Transcript of "The Semantic Evolution of Online Communities"
1.
THE SEMANTIC
EVOLUTION OF
ONLINE COMMUNITIES
MATTHEW ROWE1 AND MARKUS STROHMAIER2
1. LANCASTER UNIVERSITY, LANCASTER, UK
@MROWEBOT | M.ROWE@LANCASTER.AC.UK
2. UNIVERSITY OF KOBLENZ AND GESIS, COLOGNE, GERMANY
@MSTROHM | MARKUS.STROHMAIER@GESIS.ORG
World Wide Web Conference 2014
Seoul, South Korea
2.
Studies of Online Community Evolution
The Semantic Evolution of Online Communities
1
¨ Prior work has examined online community
development based on:
¤ Social network properties
n (Gong et al., 2012), (Mislove et al., 2007)
¤ Social group formation
n (Backstrom et al., 2006)
¤ Lexical term usage and uptake
n (Danescu et al., 2013)
Organic fixie Pitchfork, fingerstache
fashion axe 8-bit ethical. Neutra
shabby chic brunch, mustache vegan
twee typewriter dreamcatcher try-hard
organic church-key!
subsequent interpretation, of churne
nities. Churners present a serious
managers and hosts as the leaving of
a detrimental effect on the communi
a question-answering community ca
unanswered queries).
In this section we deﬁne churn
classiﬁcation task and use the previo
tors of lifecycle trajectories to predi
churner or not. As we conﬁne user
the start of their lifecycle to the end
mined from this period to characteri
We deﬁne churners as any user who
before the ﬁnal 10% of the time w
cutoff points are: 2012-07-09 for Fac
SAP, and 2010-12-23 for ServerFaul
following form: D = {(xi, yi)}, whe
label of the user from one of two
while xi denotes an 11-element R-va
either a Facebook or SAP user, and
= {w1,w2,…,wn}
3.
The Semantic Evolution of Online Communities
2
Work has yet to examine the semantic evolution of online
communities
1. Understand how semantic concepts emerge
2. Model the development of semantic structures over time
3. Examine how communities differ from one another in their evolution
4.
Assessing Semantic Evolution
The Semantic Evolution of Online Communities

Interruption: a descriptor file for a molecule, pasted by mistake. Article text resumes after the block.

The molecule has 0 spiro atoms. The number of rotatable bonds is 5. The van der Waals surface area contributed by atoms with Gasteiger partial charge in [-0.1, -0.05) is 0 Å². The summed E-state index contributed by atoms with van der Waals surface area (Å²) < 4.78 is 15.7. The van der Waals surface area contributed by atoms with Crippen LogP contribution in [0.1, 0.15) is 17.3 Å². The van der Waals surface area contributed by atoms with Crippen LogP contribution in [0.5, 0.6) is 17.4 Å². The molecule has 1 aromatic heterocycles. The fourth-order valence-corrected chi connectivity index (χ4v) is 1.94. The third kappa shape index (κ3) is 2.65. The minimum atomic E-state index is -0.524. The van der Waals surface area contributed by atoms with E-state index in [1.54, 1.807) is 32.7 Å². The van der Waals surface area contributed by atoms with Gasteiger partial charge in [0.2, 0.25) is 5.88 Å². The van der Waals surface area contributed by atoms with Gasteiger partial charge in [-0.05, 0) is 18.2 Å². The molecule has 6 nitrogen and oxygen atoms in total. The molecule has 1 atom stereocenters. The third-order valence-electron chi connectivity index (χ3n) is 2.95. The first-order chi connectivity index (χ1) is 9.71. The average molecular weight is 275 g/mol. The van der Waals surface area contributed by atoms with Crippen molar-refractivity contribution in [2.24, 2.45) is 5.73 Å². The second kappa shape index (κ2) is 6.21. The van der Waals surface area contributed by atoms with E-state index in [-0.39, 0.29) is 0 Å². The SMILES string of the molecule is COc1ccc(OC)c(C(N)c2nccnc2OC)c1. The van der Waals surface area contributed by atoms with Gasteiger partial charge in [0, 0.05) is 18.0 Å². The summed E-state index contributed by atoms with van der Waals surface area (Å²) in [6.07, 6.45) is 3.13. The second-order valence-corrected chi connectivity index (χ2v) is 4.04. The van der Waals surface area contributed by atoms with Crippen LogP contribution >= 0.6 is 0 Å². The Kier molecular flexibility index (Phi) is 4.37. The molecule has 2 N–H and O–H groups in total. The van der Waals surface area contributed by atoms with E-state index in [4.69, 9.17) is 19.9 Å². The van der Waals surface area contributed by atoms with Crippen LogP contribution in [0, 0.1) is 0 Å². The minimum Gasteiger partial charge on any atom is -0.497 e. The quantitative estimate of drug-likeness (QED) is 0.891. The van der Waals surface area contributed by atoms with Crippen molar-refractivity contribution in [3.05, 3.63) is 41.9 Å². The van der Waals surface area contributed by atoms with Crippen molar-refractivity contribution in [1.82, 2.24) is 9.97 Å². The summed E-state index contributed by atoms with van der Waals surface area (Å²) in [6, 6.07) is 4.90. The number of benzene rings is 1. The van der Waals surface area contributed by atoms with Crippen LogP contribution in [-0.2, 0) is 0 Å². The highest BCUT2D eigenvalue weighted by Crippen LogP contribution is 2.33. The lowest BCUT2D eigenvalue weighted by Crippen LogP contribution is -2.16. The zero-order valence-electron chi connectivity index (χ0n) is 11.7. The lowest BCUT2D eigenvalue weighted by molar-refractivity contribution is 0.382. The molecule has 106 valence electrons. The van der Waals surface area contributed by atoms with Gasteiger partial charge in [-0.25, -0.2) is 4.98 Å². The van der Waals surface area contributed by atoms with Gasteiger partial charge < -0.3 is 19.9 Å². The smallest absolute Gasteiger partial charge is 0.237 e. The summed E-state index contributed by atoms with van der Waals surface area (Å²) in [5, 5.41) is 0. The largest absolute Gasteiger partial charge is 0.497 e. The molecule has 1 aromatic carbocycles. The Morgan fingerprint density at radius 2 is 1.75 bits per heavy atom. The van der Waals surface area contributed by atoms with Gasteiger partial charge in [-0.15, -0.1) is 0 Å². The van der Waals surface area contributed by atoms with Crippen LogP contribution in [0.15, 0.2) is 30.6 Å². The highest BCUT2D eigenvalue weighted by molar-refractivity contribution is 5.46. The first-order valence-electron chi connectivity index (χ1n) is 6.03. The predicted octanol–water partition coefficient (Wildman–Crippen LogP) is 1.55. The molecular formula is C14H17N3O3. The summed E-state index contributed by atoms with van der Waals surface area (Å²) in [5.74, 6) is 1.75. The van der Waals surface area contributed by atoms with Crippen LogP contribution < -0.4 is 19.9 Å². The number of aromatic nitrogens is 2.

3
Define: Community Semantics!
Entities, and their classes, discussed within a
community over a given time-period, and the
structure connecting those concepts!
Time
…
5.
Assessing Semantic Evolution
The Semantic Evolution of Online Communities
4
¨ Assessing community semantics enables:
1. Characterisation of semantic evolution dynamics
2. Comparison based on community evolution
3. Forecasting churn rates from evolution signals
Our Contributions
Define: Community Semantics!
Entities, and their classes, discussed within a
community over a given time-period, and the
structure connecting those concepts!
6.
The Semantic Evolution of Online Communities
Approach: Examining Semantic
Evolution5
Retrieve
Posts and
Extract
Entities
Construct
Time-
delimited
Semantic
Graphs
Inspect
Macro
Evolution
Induce
Community-
Specific
Evolution
Models
Apply
Mined
Semantic
Evolution
Dynamics
We have two flavours:
(i) concept graphs
(ii) entity graphs
Applying graph
measures over cumulative
time-sensitive graphs
Inducing logistic
population models for
each community and
graph measure
Using model dynamics as
community motifs to:
(i) inspect communities
(ii) predict churn rate
Experiment Dataset: Boards.ie
All posts during 2005-2008
93 Communities: online forums
7.
Extracting Entities from Online
Community Posts
The Semantic Evolution of Online Communities
6
¨ We are provided with a set of post quadruples:
¨ We constrain content to within a given interval [t’,t’’)
¨ Extract each post’s entities within the time interval using TextRazor
¤ No quota limit, and good prior performance (Derczynski et al., 2013)
¨ Result: time-sensitive community-discussed entities (DBPedia URIs)
Retrieve
Posts and
Extract
Entities
specialised topics of discussion over A. Posts are provided